The Parisii who controlled the area that
would become the East Riding of Yorkshire, may have been related to
the Parisii of Lutetia Parisiorum inGaul (known today as Paris, France);
their capital was at Petuaria close to the Humber estuary.
conquest of Britain began in 43 AD, however the Brigantes remained in
control of their kingdom as a client state of Rome for an extended period,
reigned over by the Brigantian monarchs Cartimandua and her husband
Venutius; initially, this situation suited both the Romans and the Brigantes
who were known as the most militant tribe in Britain.
The Romans, under general Petillius Cerialis,
conquered the Brigantes in 71 AD and the fortified city of Eboracum,
now known as York, was named as the capital of Britannia Inferior and
joint-capital of all Roman Britain.
When the Roman armies left Britain, a lot
of it then came under the control of the Anglo-Saxons
who had been invited to defend the remaining romanised people against
Larter on in history, an army of Danish
Vikings, the Great Heathen
Army as its enemies often referred to it, invaded the Northumbrian territory
in 866 AD; the Danes conquered and assumed what is now modern day York
and renamed it Jórvík, making it the capital city of a
new Danish kingdom under the same name.
The Danes went on to conquer an even larger
area of England which afterwards became known as the Danelaw; but whereas
most of the Danelaw was still English land, albeit in submission to
Viking overlords, it was in the Kingdom of Jórvík that
the only truly Viking territory on mainland Britain was ever established.
After the Vikings came the Normans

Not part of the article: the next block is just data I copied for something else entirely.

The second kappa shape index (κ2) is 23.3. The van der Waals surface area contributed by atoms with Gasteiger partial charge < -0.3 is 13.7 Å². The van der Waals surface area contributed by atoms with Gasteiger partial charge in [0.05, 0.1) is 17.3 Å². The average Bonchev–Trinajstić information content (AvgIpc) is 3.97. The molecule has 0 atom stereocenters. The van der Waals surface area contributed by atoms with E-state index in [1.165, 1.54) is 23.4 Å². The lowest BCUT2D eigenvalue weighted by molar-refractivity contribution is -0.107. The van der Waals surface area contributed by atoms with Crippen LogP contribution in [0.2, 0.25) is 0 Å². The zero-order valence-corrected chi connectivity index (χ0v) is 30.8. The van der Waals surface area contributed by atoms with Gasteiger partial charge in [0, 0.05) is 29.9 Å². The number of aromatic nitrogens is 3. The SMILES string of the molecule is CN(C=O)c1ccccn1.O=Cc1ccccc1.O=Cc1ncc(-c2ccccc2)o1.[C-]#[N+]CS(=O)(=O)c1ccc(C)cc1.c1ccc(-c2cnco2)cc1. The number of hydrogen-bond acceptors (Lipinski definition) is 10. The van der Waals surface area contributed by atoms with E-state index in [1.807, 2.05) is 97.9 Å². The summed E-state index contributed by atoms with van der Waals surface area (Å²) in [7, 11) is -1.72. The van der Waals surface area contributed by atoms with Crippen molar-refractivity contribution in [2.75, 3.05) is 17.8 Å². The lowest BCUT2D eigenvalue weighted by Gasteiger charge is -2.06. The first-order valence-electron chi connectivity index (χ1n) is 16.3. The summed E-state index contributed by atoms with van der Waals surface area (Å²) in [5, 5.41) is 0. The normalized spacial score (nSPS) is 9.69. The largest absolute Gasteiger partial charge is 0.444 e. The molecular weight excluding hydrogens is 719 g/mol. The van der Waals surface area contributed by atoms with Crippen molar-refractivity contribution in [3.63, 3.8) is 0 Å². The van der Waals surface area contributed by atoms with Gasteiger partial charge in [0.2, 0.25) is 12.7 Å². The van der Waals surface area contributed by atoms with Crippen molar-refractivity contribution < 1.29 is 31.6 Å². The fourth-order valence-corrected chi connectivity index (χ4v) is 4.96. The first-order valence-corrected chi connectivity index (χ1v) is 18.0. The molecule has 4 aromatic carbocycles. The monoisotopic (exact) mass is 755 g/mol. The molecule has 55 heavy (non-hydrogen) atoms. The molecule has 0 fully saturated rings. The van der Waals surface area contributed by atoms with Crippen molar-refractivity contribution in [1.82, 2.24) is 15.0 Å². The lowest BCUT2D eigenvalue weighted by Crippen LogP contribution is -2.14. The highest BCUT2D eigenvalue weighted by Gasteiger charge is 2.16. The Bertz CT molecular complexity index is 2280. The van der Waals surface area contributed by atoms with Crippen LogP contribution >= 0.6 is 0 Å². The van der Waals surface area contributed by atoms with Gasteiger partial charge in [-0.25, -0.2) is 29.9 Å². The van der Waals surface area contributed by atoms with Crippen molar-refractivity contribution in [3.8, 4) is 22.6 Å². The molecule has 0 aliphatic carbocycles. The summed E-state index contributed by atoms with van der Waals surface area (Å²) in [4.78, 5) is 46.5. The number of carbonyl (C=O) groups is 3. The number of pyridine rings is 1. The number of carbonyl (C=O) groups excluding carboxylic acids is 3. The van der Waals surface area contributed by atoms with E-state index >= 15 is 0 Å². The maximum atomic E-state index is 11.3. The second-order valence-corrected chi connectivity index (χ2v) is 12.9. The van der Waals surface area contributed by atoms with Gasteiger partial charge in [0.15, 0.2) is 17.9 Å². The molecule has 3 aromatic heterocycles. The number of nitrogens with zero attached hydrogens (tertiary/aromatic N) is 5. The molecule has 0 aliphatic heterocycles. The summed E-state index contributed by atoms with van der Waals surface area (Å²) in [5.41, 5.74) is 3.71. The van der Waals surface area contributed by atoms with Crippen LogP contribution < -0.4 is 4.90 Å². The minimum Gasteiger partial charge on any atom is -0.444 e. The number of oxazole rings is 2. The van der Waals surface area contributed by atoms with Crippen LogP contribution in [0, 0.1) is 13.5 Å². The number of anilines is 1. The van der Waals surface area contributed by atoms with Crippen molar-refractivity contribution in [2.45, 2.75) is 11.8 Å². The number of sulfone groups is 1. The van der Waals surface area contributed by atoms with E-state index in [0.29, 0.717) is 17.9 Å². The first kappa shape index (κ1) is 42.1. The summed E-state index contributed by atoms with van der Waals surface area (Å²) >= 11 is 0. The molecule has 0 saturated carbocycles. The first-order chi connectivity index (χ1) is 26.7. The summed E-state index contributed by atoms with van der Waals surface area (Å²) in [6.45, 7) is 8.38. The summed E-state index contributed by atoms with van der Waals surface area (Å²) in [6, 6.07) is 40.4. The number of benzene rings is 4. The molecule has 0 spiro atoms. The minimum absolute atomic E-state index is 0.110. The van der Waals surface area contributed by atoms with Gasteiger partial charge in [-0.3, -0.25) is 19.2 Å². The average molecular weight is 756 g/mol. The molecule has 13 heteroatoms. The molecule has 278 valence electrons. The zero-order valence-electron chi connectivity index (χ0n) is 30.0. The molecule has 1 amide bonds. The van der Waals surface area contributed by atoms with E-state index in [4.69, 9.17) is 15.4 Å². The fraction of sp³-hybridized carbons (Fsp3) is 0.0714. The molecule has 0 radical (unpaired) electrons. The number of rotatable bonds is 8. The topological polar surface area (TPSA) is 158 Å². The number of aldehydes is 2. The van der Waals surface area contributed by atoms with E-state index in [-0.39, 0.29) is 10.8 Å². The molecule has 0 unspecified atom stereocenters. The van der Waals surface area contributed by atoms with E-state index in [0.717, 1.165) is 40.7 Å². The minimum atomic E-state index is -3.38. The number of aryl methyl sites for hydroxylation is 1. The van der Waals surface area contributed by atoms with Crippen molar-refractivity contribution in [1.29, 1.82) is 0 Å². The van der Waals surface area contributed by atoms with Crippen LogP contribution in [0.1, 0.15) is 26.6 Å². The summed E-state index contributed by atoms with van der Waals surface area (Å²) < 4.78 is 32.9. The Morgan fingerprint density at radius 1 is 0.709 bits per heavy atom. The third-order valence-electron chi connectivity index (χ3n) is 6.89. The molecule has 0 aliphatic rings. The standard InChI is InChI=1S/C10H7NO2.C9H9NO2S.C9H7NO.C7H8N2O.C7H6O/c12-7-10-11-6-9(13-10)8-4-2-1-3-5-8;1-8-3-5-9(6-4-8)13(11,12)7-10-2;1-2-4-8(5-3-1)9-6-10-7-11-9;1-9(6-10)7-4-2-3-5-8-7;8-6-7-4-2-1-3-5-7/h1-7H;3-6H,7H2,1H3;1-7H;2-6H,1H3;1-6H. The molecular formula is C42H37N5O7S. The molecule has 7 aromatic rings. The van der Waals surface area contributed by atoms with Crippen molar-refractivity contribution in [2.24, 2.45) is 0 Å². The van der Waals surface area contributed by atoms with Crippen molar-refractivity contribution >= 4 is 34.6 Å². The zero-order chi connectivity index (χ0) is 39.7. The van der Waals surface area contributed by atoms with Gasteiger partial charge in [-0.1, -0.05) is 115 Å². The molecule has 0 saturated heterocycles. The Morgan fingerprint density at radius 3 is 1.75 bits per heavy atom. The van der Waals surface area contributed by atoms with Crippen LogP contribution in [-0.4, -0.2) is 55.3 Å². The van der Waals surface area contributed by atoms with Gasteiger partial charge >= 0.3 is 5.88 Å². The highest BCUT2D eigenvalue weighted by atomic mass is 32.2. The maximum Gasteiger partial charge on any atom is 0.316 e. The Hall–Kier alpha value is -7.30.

invasion in 1066 and the Norman Conquest, leading to Englands first
true king, William the Conqueror.
Their is a lot more History
to recount including the Black
Death which reached Yorkshire in 1349, killing around a third of
The House of York and the Wars
of the Roses:
Yorkist king Richard III grew up at Middleham; when King Richard II
was overthrown in 1399, antagonism between the House of York and the
House of Lancaster, both branches of the royal House of Plantagenet,
began to emerge.
Eventually the two houses fought for the
throne of England in a series of civil wars, commonly known as the Wars
of the Roses; some of the battles took place in Yorkshire, such as those
at Wakefield and Towton, the latter of which is known as the bloodiest
battle ever fought on English soil; Richard III was the last Yorkist
Henry Tudor of the House of Lancaster,
defeated and killed Richard at the Battle of Bosworth Field; he then
became King Henry VII and married Elizabeth of York daughter of Yorkist
Edward IV, ending the wars.
The two roses of white and red, emblems
of the Houses of York and Lancaster respectively, were combined to form
the Tudor Rose of England.
Yorkshire was divided into three ridings
and the Ainsty of York; the term 'riding' is of Viking origin and derives
from Threthingr meaning a third part; the three ridings in Yorkshire
were named the East Riding, West Riding and North Riding; the East and
North Ridings of Yorkshire were separated by the River Derwent and the
West and North Ridings were separated by the Ouse and the Ure/Nidd watershed.
In 1974 the three ridings of Yorkshire
were abolished and York which had been independent of the three ridings,
was incorporated into the new county called North Yorkshire.